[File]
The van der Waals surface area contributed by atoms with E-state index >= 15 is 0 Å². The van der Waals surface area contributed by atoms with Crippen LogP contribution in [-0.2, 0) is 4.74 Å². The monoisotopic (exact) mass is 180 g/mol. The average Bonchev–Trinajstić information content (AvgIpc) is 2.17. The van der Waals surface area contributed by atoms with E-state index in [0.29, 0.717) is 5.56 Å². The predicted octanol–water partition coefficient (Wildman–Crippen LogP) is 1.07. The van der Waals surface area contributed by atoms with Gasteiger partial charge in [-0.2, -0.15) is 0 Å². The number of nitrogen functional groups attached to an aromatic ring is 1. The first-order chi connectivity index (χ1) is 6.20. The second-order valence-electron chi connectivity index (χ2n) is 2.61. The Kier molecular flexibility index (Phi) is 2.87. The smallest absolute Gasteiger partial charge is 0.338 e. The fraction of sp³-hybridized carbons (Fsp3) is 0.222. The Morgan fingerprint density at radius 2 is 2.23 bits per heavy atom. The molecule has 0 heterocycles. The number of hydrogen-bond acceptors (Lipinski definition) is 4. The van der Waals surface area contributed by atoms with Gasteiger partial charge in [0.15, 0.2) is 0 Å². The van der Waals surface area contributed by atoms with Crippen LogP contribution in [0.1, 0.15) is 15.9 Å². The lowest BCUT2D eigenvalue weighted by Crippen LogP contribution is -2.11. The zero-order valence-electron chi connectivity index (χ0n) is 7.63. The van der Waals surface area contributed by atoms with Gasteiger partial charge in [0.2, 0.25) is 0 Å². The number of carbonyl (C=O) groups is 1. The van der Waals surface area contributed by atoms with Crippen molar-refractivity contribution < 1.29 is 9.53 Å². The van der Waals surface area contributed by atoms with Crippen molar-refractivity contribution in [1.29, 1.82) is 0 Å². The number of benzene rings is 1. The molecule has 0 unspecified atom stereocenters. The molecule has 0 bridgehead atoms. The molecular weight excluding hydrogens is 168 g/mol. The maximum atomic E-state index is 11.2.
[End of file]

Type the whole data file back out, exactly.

The van der Waals surface area contributed by atoms with E-state index >= 15 is 0 Å². The van der Waals surface area contributed by atoms with Crippen LogP contribution in [-0.2, 0) is 4.74 Å². The monoisotopic (exact) mass is 180 g/mol. The average Bonchev–Trinajstić information content (AvgIpc) is 2.17. The van der Waals surface area contributed by atoms with E-state index in [0.29, 0.717) is 5.56 Å². The predicted octanol–water partition coefficient (Wildman–Crippen LogP) is 1.07. The van der Waals surface area contributed by atoms with Gasteiger partial charge in [-0.2, -0.15) is 0 Å². The number of nitrogen functional groups attached to an aromatic ring is 1. The first-order chi connectivity index (χ1) is 6.20. The second-order valence-electron chi connectivity index (χ2n) is 2.61. The Kier molecular flexibility index (Phi) is 2.87. The smallest absolute Gasteiger partial charge is 0.338 e. The fraction of sp³-hybridized carbons (Fsp3) is 0.222. The Morgan fingerprint density at radius 2 is 2.23 bits per heavy atom. The molecule has 0 heterocycles. The number of hydrogen-bond acceptors (Lipinski definition) is 4. The van der Waals surface area contributed by atoms with Gasteiger partial charge in [0.15, 0.2) is 0 Å². The van der Waals surface area contributed by atoms with Crippen LogP contribution in [0.1, 0.15) is 15.9 Å². The lowest BCUT2D eigenvalue weighted by Crippen LogP contribution is -2.11. The zero-order valence-electron chi connectivity index (χ0n) is 7.63. The van der Waals surface area contributed by atoms with Gasteiger partial charge in [0.2, 0.25) is 0 Å². The number of carbonyl (C=O) groups is 1. The van der Waals surface area contributed by atoms with Crippen molar-refractivity contribution < 1.29 is 9.53 Å². The van der Waals surface area contributed by atoms with Crippen molar-refractivity contribution in [1.29, 1.82) is 0 Å². The number of benzene rings is 1. The molecule has 0 unspecified atom stereocenters. The molecule has 0 bridgehead atoms. The molecular weight excluding hydrogens is 168 g/mol. The maximum atomic E-state index is 11.2.